I have lost the opportunity to reinforce the Taiji principles I have learnt so far when I started using brute strength. Taiji is not about simply pushing the opponent off. It is also about being mindful and aware of the mental state, as well as being able to remain calm and maintaining balance under any circumstances.

More importantly, Taiji is not about winning. Thus pushing hands, whose principles are built on Taiji, must be more than just winning. If all we care about is winning in push hands, even if it means using brute force, then it is a case of winning the push hands but losing the Taiji.

Win-win Situation

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Imagine we are now pushing hands with an opponent. Do we seek to win by pushing our opponents off their balance?

If that is the definition of winning, then between my opponent and I, one of us has to lose.

To lose means a bruise to our ego. Bearing in mind how painful it is when our ego is hurt, we want to avoid losing.

Hence tension rises, and muscle stiffens.

A pushing hands practice becomes a pushing match. In the end, both opponents lost.

Thus having the right mindset before going into a pushing hands practice is very important. If we find that we cannot accept losing with grace, then perhaps we could look at re-defining the meaning of winning.

Winning is no longer simply pushing the opponent off.

Winning could now mean being able to put into practice the Taiji principles even though we are thrown off balance by our opponent.

It could mean being mindful of our weaknesses, and continuously working on overcoming them.

Now we have a whole new approach to a pushing hands practice. We can no longer be distracted by the fear of losing.

The Importance of Standing Meditation

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One of the most important exercises of Taiji training is the standing meditation, or “Zhanzhuang”. It basically entails maintaining a stationary posture over an extended period of time.

So why is this seemingly effortless exercise so important? Well, to give a simplistic answer, when we are practicing standing meditation, we are spending quality time with the most important person in this world: ourselves.

This is the time when we rein in our mind and focus on the present moment. There is no other activity to distract our focus and attention. We begin to learn how our body works, how our muscles tighten and relax alternatively, how we become more sensitive to minor movements of our body.

So why are all these important? There is a Chinese saying: know yourself and you will know your opponent. We are after all sharing the same anatomy. Our bodies more or less work the same way. Thus if I have a better understanding of how the body works, I would have an advantage over my opponent during pushing hands.

It is quite sad to know that most Taiji practitioners do not include standing meditation as part of their daily practice. Should they spend just ten minutes a day doing this exercise, I believe they would discover for themselves how important standing mediation is.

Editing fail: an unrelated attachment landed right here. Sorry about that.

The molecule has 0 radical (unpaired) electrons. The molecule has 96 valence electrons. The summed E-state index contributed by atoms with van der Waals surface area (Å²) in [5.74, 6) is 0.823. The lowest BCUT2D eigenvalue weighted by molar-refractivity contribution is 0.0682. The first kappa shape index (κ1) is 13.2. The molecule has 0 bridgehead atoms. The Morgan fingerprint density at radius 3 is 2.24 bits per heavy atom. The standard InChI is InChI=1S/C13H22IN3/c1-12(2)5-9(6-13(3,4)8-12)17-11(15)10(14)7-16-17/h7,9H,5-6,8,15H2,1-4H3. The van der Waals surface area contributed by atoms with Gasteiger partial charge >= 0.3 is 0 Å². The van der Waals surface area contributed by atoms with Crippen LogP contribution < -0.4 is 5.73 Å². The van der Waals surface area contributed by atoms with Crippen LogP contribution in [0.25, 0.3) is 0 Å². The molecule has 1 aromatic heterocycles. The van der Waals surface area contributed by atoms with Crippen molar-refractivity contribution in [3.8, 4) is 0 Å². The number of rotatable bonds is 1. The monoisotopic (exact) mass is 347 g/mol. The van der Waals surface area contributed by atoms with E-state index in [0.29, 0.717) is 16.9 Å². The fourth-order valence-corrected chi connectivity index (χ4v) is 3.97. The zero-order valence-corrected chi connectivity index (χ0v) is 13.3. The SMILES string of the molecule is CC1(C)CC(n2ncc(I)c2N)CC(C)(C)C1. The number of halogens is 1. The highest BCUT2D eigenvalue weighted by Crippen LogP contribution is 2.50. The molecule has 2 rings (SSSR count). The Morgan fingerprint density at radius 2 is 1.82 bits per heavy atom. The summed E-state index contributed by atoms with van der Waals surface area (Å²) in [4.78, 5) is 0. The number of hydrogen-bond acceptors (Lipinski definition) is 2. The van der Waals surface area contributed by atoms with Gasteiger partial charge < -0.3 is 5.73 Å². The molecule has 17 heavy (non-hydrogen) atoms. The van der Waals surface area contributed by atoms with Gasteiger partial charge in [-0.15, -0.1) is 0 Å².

Taiji Routines and Taiji Push Hands

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Ever wonder which is more important, Taiji routine or Taiji push hands?

I have asked my teacher this question, and he told me both are equally important.

When we are doing the Taiji routines, we are actually learning about ourselves. We would realize how our body works, how the energy transfers from the feet to the leg, then to the waist, and finally from the arms to the fingers. We would find out how fickle our mind is, how the mind moves from the past events to the future, and bypassing the present.

When we are pushing hands with our opponent, we are learning about others. Because we have already known much about ourselves from all the hours we put into our Taiji routine practices, we can understand why our opponent reacts in a certain manner. We share the same anatomy after all. This is the time we put our understanding to the test.

Thus the two trainings go hand-in-hand. However if I really have to state which is more meaningful to me, I would pick Taiji routine over pushing hands, mainly because I believe the former is where foundation is built upon.

The Wandering Mind

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Our mind has a habit of wandering. Even though we think we can multi-task, what actually happened is that the mind merely moves from one activity to another, creating an illusion that we are doing many things at the same time. We fail to realize that at any one given moment, our mind can only focus on one activity only.

An untrained mind moves like a butterfly, fluttering from one point to another. A trained mind stings like a bee, focus on one point only.

When we practice our Taiji routine, it is important we also train our mind to focus on one point, and that point is the here and now. We would soon realize our mind simply thrives on the past and future, and rarely settles down on the present. It would soon drift to an event that happened some time ago, and the next moment it starts thinking about the things we have to do after we have finished our Taiji practice. It would take a trained mind to focus on only the one thing that is most important to us now, which is the present. Are we practicing correctly, what is the sensation on the arm, is our posture correct, are we maintaining the balance……

When we are able to rein in the mind from the past and future, and force it to face the reality, which is the here and now, we would have created a positive condition to make a big breakthrough along the Taiji journey.